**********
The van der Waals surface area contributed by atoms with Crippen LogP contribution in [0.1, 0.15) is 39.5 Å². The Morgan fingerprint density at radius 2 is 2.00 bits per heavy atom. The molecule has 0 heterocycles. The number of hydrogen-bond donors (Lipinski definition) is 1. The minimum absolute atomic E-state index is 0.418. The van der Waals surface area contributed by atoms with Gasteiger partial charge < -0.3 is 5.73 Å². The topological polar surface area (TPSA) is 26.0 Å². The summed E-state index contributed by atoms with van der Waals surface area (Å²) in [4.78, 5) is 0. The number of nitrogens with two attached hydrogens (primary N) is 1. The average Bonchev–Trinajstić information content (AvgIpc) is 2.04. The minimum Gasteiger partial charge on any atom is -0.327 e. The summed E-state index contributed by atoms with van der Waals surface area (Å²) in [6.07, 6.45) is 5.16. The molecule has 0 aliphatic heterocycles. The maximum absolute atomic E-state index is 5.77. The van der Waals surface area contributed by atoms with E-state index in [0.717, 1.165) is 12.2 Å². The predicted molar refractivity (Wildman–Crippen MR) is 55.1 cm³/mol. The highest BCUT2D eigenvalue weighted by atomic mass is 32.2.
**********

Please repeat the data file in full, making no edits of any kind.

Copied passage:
The van der Waals surface area contributed by atoms with Crippen LogP contribution in [0.1, 0.15) is 39.5 Å². The Morgan fingerprint density at radius 2 is 2.00 bits per heavy atom. The molecule has 0 heterocycles. The number of hydrogen-bond donors (Lipinski definition) is 1. The minimum absolute atomic E-state index is 0.418. The van der Waals surface area contributed by atoms with Gasteiger partial charge < -0.3 is 5.73 Å². The topological polar surface area (TPSA) is 26.0 Å². The summed E-state index contributed by atoms with van der Waals surface area (Å²) in [4.78, 5) is 0. The number of nitrogens with two attached hydrogens (primary N) is 1. The average Bonchev–Trinajstić information content (AvgIpc) is 2.04. The minimum Gasteiger partial charge on any atom is -0.327 e. The summed E-state index contributed by atoms with van der Waals surface area (Å²) in [6.07, 6.45) is 5.16. The molecule has 0 aliphatic heterocycles. The maximum absolute atomic E-state index is 5.77. The van der Waals surface area contributed by atoms with E-state index in [0.717, 1.165) is 12.2 Å². The predicted molar refractivity (Wildman–Crippen MR) is 55.1 cm³/mol. The highest BCUT2D eigenvalue weighted by atomic mass is 32.2.